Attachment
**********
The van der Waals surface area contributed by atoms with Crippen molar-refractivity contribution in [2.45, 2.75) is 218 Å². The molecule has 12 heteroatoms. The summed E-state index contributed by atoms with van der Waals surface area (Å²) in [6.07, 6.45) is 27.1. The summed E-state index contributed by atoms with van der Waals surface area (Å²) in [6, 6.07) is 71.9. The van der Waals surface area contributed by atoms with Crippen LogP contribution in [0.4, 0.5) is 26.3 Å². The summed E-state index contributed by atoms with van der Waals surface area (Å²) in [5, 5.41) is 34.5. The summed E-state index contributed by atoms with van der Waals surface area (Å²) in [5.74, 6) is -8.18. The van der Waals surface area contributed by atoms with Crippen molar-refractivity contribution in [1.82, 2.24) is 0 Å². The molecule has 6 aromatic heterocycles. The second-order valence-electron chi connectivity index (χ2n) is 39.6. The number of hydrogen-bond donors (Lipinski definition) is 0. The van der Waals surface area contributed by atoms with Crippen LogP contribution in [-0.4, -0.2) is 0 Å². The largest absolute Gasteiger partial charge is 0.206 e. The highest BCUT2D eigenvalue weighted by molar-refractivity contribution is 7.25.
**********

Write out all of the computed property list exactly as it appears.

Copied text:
The van der Waals surface area contributed by atoms with Crippen molar-refractivity contribution in [2.45, 2.75) is 218 Å². The molecule has 12 heteroatoms. The summed E-state index contributed by atoms with van der Waals surface area (Å²) in [6.07, 6.45) is 27.1. The summed E-state index contributed by atoms with van der Waals surface area (Å²) in [6, 6.07) is 71.9. The van der Waals surface area contributed by atoms with Crippen LogP contribution in [0.4, 0.5) is 26.3 Å². The summed E-state index contributed by atoms with van der Waals surface area (Å²) in [5, 5.41) is 34.5. The summed E-state index contributed by atoms with van der Waals surface area (Å²) in [5.74, 6) is -8.18. The van der Waals surface area contributed by atoms with Crippen molar-refractivity contribution in [1.82, 2.24) is 0 Å². The molecule has 6 aromatic heterocycles. The second-order valence-electron chi connectivity index (χ2n) is 39.6. The number of hydrogen-bond donors (Lipinski definition) is 0. The van der Waals surface area contributed by atoms with Crippen LogP contribution in [-0.4, -0.2) is 0 Å². The largest absolute Gasteiger partial charge is 0.206 e. The highest BCUT2D eigenvalue weighted by molar-refractivity contribution is 7.25.